Investigating the Computable Friedman–Stanley Jump.Uri Andrews & Luca San Mauro - 2024 - Journal of Symbolic Logic 89 (2):918-944.
    The Friedman–Stanley jump, extensively studied by descriptive set theorists, is a fundamental tool for gauging the complexity of Borel isomorphism relations. This paper focuses on a natural computable analog of this jump operator for equivalence relations on $\omega $, written ${\dotplus }$, recently introduced by Clemens, Coskey, and Krakoff. We offer a thorough analysis of the computable Friedman–Stanley jump and its connections with the hierarchy of countable equivalence relations under the computable reducibility $\leq _c$. In particular, we show that this (...)
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  47. Virtue in argument.Andrew Aberdein - 2010 - Argumentation 24 (2):165-179.
    Virtue theories have become influential in ethics and epistemology. This paper argues for a similar approach to argumentation. Several potential obstacles to virtue theories in general, and to this new application in particular, are considered and rejected. A first attempt is made at a survey of argumentational virtues, and finally it is argued that the dialectical nature of argumentation makes it particularly suited for virtue theoretic analysis.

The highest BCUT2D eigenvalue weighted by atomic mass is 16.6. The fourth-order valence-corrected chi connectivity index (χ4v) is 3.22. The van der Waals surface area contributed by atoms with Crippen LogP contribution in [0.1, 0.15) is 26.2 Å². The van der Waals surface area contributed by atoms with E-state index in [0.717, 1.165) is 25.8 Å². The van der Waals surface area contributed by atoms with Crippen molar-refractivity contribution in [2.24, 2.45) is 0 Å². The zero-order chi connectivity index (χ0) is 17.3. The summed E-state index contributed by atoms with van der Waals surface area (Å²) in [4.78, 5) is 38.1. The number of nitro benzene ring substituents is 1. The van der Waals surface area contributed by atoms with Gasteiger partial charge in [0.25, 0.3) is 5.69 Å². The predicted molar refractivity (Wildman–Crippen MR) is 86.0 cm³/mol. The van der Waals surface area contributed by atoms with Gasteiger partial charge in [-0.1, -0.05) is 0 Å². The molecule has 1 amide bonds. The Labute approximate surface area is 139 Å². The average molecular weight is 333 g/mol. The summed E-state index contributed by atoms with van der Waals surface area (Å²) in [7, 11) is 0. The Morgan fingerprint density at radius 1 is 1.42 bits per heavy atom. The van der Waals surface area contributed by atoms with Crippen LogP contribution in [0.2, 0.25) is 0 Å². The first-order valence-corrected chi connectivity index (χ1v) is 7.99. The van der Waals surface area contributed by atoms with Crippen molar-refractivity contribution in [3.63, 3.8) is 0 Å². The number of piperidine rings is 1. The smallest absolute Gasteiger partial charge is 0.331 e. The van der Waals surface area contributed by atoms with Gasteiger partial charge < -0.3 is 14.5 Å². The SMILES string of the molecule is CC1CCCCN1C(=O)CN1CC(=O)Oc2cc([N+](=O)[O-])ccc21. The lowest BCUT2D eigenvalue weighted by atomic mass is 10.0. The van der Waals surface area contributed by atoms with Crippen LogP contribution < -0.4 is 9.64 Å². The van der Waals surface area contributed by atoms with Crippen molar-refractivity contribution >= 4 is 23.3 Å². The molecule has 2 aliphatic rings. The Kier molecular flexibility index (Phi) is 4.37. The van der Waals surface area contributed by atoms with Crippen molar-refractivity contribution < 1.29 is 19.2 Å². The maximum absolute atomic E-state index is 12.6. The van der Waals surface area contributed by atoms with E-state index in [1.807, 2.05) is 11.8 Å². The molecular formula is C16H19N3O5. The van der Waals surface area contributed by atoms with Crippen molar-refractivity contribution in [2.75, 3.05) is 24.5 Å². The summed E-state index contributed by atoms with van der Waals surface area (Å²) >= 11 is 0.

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  48.  2
    Power, Action, Signs: Between Peirce and Foucault.Andrew Garnar - 2006 - Transactions of the Charles S. Peirce Society 42 (3):347-366.
    This paper argues that pragmatists must be more cognizant of the concept of "power" and its consequences. To demonstrate this, I show how Foucault's analytics of power can be brought into Peirce's theory of signs. Central to both philosophers is the role of action. Using the concept of action, I explain that Foucault's conception of power, action on actions, can be understood as structuring Peircian habits, which are rules for action. From here I build out to Peirce's semiotics, illustrating how (...)
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  49. The New College Classroom, by Cathy Davidson and Christina Katopodis.Andrew P. Mills - 2024 - Teaching Philosophy 47 (2):308-312.
  50.  61
    A dynamic duo: Emotion and development.Arlene S. Walker-Andrews & Jeannette Haviland-Jones - 2005 - Behavioral and Brain Sciences 28 (2):221-222.
    A dynamic systems (DS) approach uncovers important connections between emotion and neurophysiology. It is critical, however, to include a developmental perspective. Strides in the understanding of emotional development, as well as the present use of DS in developmental science, add significantly to the study of emotion. Examples include stranger fear during infancy, intermodal perception of emotion, and development of individual emotional systems.